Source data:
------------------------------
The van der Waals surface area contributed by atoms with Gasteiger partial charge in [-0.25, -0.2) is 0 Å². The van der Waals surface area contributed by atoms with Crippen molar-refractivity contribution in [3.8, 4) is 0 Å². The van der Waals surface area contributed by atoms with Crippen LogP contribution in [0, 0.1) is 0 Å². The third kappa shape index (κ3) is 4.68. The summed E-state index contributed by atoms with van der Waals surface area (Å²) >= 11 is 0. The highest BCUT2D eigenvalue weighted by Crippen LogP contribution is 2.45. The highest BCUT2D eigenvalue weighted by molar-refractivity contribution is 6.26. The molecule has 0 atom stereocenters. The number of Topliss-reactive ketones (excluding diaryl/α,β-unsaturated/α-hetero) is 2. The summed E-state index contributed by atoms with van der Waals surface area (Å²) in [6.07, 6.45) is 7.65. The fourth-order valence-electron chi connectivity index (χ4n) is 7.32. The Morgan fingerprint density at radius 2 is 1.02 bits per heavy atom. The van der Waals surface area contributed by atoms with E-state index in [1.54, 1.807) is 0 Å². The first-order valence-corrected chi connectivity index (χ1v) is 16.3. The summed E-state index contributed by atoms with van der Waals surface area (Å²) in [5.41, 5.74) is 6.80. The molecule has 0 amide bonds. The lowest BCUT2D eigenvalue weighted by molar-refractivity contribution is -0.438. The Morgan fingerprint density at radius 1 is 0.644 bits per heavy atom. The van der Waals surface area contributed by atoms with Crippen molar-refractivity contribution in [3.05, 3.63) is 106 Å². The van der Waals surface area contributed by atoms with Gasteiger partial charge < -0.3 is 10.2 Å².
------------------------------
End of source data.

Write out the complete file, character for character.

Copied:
The van der Waals surface area contributed by atoms with Gasteiger partial charge in [-0.25, -0.2) is 0 Å². The van der Waals surface area contributed by atoms with Crippen molar-refractivity contribution in [3.8, 4) is 0 Å². The van der Waals surface area contributed by atoms with Crippen LogP contribution in [0, 0.1) is 0 Å². The third kappa shape index (κ3) is 4.68. The summed E-state index contributed by atoms with van der Waals surface area (Å²) >= 11 is 0. The highest BCUT2D eigenvalue weighted by Crippen LogP contribution is 2.45. The highest BCUT2D eigenvalue weighted by molar-refractivity contribution is 6.26. The molecule has 0 atom stereocenters. The number of Topliss-reactive ketones (excluding diaryl/α,β-unsaturated/α-hetero) is 2. The summed E-state index contributed by atoms with van der Waals surface area (Å²) in [6.07, 6.45) is 7.65. The fourth-order valence-electron chi connectivity index (χ4n) is 7.32. The Morgan fingerprint density at radius 2 is 1.02 bits per heavy atom. The van der Waals surface area contributed by atoms with E-state index in [1.54, 1.807) is 0 Å². The first-order valence-corrected chi connectivity index (χ1v) is 16.3. The summed E-state index contributed by atoms with van der Waals surface area (Å²) in [5.41, 5.74) is 6.80. The molecule has 0 amide bonds. The lowest BCUT2D eigenvalue weighted by molar-refractivity contribution is -0.438. The Morgan fingerprint density at radius 1 is 0.644 bits per heavy atom. The van der Waals surface area contributed by atoms with Crippen molar-refractivity contribution in [3.05, 3.63) is 106 Å². The van der Waals surface area contributed by atoms with Gasteiger partial charge < -0.3 is 10.2 Å².